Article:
Off Broadway Reviews
There's a funny, engrossing, and topical play currently being presented by Primary Stages at the 59E59 Theaters. Unfortunately, it's only the first act of Lee Blessing's latest endeavor, Going to St. Ives. After intermission, the play gets hopelessly lost on its journey, but until then, it's quite a memorable trip.
Granted, much of the first act might seem especially powerful in light of current events. In recent weeks, it's been impossible to ignore the media coverage of Terri Schiavo, whose husband and parents have been locked in a lengthy battle to determine whether she'll live or die. The situation is, at its most basic, about the boundaries and responsibilities of love, and how one draws the line between helping oneself and helping others.
Blessing covers similar emotional territory here. His characters are both women, both mothers, and both devoted to life in their own ways: Cora Gage (Vivienne Benesch) is a doctor in St. Ives ("ground zero of personal security") who's agreed to perform laser surgery on the visiting African May N'Kame (L. Scott Caldwell) to treat her acute closed-angle glaucoma. The catch: May is the mother of a ruthless African dictator.
Can May trust Cora with her eyesight? That's the first question driving their pre-surgery consultation; May is afraid that Cora, still smarting from the shooting death of her son by a black child in a poor section of Los Angeles two years earlier, will enact revenge on her. But deeper issues must also be addressed: Cora wants May to free four doctors imprisoned in May's country, so that they may continue their crusade of healing. May asks in return that Cora procure a poison that will allow May to kill her son and finally end his tyranny.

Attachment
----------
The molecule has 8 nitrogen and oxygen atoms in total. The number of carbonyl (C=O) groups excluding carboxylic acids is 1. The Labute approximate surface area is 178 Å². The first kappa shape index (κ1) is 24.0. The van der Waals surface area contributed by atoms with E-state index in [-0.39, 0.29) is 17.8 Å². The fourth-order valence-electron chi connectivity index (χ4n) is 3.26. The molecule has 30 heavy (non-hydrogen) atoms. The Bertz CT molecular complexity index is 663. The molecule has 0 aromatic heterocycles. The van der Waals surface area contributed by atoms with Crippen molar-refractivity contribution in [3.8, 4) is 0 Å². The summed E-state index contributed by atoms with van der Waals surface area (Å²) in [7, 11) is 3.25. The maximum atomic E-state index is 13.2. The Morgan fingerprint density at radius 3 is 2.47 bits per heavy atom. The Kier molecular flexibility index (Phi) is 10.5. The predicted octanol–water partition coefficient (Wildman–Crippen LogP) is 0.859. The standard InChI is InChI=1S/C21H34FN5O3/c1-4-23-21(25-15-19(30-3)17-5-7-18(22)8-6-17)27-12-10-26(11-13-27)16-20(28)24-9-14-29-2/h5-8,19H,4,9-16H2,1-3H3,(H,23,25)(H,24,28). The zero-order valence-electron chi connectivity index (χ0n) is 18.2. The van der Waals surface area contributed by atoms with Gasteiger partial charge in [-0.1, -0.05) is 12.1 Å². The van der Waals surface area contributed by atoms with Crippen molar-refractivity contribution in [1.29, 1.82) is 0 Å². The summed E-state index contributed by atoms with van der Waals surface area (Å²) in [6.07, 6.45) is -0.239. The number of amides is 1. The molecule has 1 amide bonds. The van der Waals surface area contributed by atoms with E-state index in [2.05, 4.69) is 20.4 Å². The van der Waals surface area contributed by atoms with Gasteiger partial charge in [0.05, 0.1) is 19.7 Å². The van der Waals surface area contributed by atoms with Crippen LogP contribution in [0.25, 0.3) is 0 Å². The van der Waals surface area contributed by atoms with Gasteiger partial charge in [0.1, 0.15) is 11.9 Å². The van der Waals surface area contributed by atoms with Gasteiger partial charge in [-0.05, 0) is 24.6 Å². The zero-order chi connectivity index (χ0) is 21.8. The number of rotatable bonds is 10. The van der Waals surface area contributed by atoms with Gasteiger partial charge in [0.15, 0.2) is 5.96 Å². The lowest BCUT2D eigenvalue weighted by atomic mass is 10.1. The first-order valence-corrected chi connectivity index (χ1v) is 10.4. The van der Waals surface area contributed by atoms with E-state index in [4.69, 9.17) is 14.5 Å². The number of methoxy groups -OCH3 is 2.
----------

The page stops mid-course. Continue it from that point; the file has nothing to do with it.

Defying all odds, and the significant number of times this idea has previously been explored, Blessing deftly crafts an hour of fine drama from Cora's choice. If certain lines take on an unnecessarily clichéd tone ("Nothing is moral unless you approve?", "I am the one who can kill the monster in your heart"), Blessing works in far more laughs than you might expect, and the overall effect is a serenely powerful and theatrical one. So convincingly does Blessing lay out his scenario that Cora's ultimate decision, which won't be revealed here, elicited gasps from the audience at the performance I attended.
But the second act, set in May's palace, dampens the first act's impact with its thoroughly conventional and democratic treatment of the consequences of Cora's actions. Everything fresh in the first act here seems unduly stale and irredeemably familiar: Maria Mileaf's direction, which so specifically defines the spoken and unspoken tensions between the women in the first act, becomes meandering and unfocused; Neil Patel's set, which undergoes a lengthy intermission transformation, even seems to parody African royalty, while his first act rendition of Cora's cozy sitting room is notable for its realistic simplicity.
The actresses themselves, also embracing understatement, give fine performances overall. Benesch's coolly agitated, businesslike manner plays well off of Caldwell's tempered passion, and even in the script's weaker moments, there's always a real chemistry and connection between them. The differences in their personalities are beautifully represented by Ann Hould-Ward's costumes: Benesch is clad entirely in earth tones, Caldwell in flamboyant red, oranges, and eventually purple and gold.
But Blessing overplays his hand and disrupts the fine work done in the rest of the production. It's too difficult to look past the second act's banalities to get back into the story of the two women; the story is more interesting when the women's interactions are laden with guilt that's subtextual rather than stated directly. The first act seems so complete a story in itself that when a colleague asked me at intermission why the play even had a second act, I had no answer to give him.
It should be mentioned that the show's title derives from a familiar riddle that begins "As I was going to St. Ives / I met a man with seven wives." The riddle and its deceptively simple solution are quoted in the play, to serve as a reminder to always keep your final goal in sight without getting sidetracked by unimportant information. It's a lesson Blessing would have done well to heed in writing Going to St. Ives.